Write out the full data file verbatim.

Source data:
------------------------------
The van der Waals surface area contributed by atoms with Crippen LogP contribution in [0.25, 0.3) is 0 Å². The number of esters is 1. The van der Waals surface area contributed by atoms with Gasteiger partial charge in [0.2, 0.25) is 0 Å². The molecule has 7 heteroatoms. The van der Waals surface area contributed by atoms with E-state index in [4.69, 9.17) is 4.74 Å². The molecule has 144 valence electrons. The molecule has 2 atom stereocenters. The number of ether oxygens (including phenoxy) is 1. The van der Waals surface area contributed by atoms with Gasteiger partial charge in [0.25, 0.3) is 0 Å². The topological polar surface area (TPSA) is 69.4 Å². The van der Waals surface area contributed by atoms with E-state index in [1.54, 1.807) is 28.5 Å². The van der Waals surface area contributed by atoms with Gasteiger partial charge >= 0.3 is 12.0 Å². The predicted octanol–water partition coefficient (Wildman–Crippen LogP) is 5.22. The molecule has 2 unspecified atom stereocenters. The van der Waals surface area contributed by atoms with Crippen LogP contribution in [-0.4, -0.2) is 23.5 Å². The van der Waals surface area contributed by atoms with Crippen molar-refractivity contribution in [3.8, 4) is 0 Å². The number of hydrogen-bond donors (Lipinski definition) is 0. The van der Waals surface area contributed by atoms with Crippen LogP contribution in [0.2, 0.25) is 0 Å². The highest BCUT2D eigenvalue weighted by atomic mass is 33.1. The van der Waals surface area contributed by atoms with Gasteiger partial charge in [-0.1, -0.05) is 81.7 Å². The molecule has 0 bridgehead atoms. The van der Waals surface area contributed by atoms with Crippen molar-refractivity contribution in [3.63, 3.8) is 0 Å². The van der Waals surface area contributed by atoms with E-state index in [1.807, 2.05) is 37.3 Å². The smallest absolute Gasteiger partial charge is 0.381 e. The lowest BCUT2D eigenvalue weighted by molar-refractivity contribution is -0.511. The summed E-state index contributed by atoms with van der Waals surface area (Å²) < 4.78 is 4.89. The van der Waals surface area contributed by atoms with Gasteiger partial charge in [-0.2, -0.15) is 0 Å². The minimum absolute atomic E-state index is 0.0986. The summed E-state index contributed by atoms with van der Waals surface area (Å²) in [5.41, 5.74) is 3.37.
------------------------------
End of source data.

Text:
The van der Waals surface area contributed by atoms with Crippen LogP contribution in [0.25, 0.3) is 0 Å². The number of esters is 1. The van der Waals surface area contributed by atoms with Gasteiger partial charge in [0.2, 0.25) is 0 Å². The molecule has 7 heteroatoms. The van der Waals surface area contributed by atoms with E-state index in [4.69, 9.17) is 4.74 Å². The molecule has 144 valence electrons. The molecule has 2 atom stereocenters. The number of ether oxygens (including phenoxy) is 1. The van der Waals surface area contributed by atoms with Gasteiger partial charge in [0.25, 0.3) is 0 Å². The topological polar surface area (TPSA) is 69.4 Å². The van der Waals surface area contributed by atoms with E-state index in [1.54, 1.807) is 28.5 Å². The van der Waals surface area contributed by atoms with Gasteiger partial charge >= 0.3 is 12.0 Å². The predicted octanol–water partition coefficient (Wildman–Crippen LogP) is 5.22. The molecule has 2 unspecified atom stereocenters. The van der Waals surface area contributed by atoms with Crippen LogP contribution in [-0.4, -0.2) is 23.5 Å². The van der Waals surface area contributed by atoms with Crippen molar-refractivity contribution in [3.8, 4) is 0 Å². The number of hydrogen-bond donors (Lipinski definition) is 0. The van der Waals surface area contributed by atoms with Crippen LogP contribution in [0.2, 0.25) is 0 Å². The highest BCUT2D eigenvalue weighted by atomic mass is 33.1. The van der Waals surface area contributed by atoms with Gasteiger partial charge in [-0.1, -0.05) is 81.7 Å². The molecule has 0 bridgehead atoms. The van der Waals surface area contributed by atoms with Crippen molar-refractivity contribution in [3.63, 3.8) is 0 Å². The van der Waals surface area contributed by atoms with E-state index in [1.807, 2.05) is 37.3 Å². The smallest absolute Gasteiger partial charge is 0.381 e. The lowest BCUT2D eigenvalue weighted by molar-refractivity contribution is -0.511. The summed E-state index contributed by atoms with van der Waals surface area (Å²) < 4.78 is 4.89. The van der Waals surface area contributed by atoms with Gasteiger partial charge in [-0.2, -0.15) is 0 Å². The minimum absolute atomic E-state index is 0.0986. The summed E-state index contributed by atoms with van der Waals surface area (Å²) in [5.41, 5.74) is 3.37.